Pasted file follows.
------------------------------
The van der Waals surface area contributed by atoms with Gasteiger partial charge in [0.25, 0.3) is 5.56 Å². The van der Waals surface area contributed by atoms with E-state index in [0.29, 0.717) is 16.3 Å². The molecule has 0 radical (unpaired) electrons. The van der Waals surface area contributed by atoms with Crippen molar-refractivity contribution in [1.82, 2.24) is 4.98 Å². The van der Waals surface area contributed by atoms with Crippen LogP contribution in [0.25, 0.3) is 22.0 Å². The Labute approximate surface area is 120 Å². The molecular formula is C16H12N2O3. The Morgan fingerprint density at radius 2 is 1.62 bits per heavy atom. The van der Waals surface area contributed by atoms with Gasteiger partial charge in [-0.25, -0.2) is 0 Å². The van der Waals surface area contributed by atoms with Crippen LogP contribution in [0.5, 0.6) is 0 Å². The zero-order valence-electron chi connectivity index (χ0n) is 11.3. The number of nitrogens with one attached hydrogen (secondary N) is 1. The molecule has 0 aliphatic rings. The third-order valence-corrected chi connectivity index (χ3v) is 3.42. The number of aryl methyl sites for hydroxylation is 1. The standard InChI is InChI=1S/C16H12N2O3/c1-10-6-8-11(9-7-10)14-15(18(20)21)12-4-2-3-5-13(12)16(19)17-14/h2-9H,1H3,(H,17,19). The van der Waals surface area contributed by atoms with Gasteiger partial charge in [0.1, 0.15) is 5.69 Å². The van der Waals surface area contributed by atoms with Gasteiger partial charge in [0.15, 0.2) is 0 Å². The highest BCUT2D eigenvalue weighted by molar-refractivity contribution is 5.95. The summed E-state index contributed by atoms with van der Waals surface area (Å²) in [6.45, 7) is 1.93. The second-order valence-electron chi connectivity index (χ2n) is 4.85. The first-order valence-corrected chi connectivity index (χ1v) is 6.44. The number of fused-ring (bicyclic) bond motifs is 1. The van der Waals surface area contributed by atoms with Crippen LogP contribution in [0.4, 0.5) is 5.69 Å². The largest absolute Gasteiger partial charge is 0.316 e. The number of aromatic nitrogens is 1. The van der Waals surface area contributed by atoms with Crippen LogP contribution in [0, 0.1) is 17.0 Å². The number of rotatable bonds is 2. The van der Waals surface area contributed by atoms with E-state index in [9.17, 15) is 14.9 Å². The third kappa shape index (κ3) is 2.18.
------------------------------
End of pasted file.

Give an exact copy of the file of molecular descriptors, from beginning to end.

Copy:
The van der Waals surface area contributed by atoms with Gasteiger partial charge in [0.25, 0.3) is 5.56 Å². The van der Waals surface area contributed by atoms with E-state index in [0.29, 0.717) is 16.3 Å². The molecule has 0 radical (unpaired) electrons. The van der Waals surface area contributed by atoms with Crippen molar-refractivity contribution in [1.82, 2.24) is 4.98 Å². The van der Waals surface area contributed by atoms with Crippen LogP contribution in [0.25, 0.3) is 22.0 Å². The Labute approximate surface area is 120 Å². The molecular formula is C16H12N2O3. The Morgan fingerprint density at radius 2 is 1.62 bits per heavy atom. The van der Waals surface area contributed by atoms with Gasteiger partial charge in [-0.25, -0.2) is 0 Å². The van der Waals surface area contributed by atoms with Crippen LogP contribution in [0.5, 0.6) is 0 Å². The zero-order valence-electron chi connectivity index (χ0n) is 11.3. The number of nitrogens with one attached hydrogen (secondary N) is 1. The molecule has 0 aliphatic rings. The third-order valence-corrected chi connectivity index (χ3v) is 3.42. The number of aryl methyl sites for hydroxylation is 1. The standard InChI is InChI=1S/C16H12N2O3/c1-10-6-8-11(9-7-10)14-15(18(20)21)12-4-2-3-5-13(12)16(19)17-14/h2-9H,1H3,(H,17,19). The van der Waals surface area contributed by atoms with Gasteiger partial charge in [0.1, 0.15) is 5.69 Å². The van der Waals surface area contributed by atoms with Gasteiger partial charge in [0.15, 0.2) is 0 Å². The highest BCUT2D eigenvalue weighted by molar-refractivity contribution is 5.95. The summed E-state index contributed by atoms with van der Waals surface area (Å²) in [6.45, 7) is 1.93. The second-order valence-electron chi connectivity index (χ2n) is 4.85. The first-order valence-corrected chi connectivity index (χ1v) is 6.44. The number of fused-ring (bicyclic) bond motifs is 1. The van der Waals surface area contributed by atoms with Crippen LogP contribution in [0.4, 0.5) is 5.69 Å². The largest absolute Gasteiger partial charge is 0.316 e. The number of aromatic nitrogens is 1. The van der Waals surface area contributed by atoms with Crippen LogP contribution in [0, 0.1) is 17.0 Å². The number of rotatable bonds is 2. The van der Waals surface area contributed by atoms with E-state index in [9.17, 15) is 14.9 Å². The third kappa shape index (κ3) is 2.18.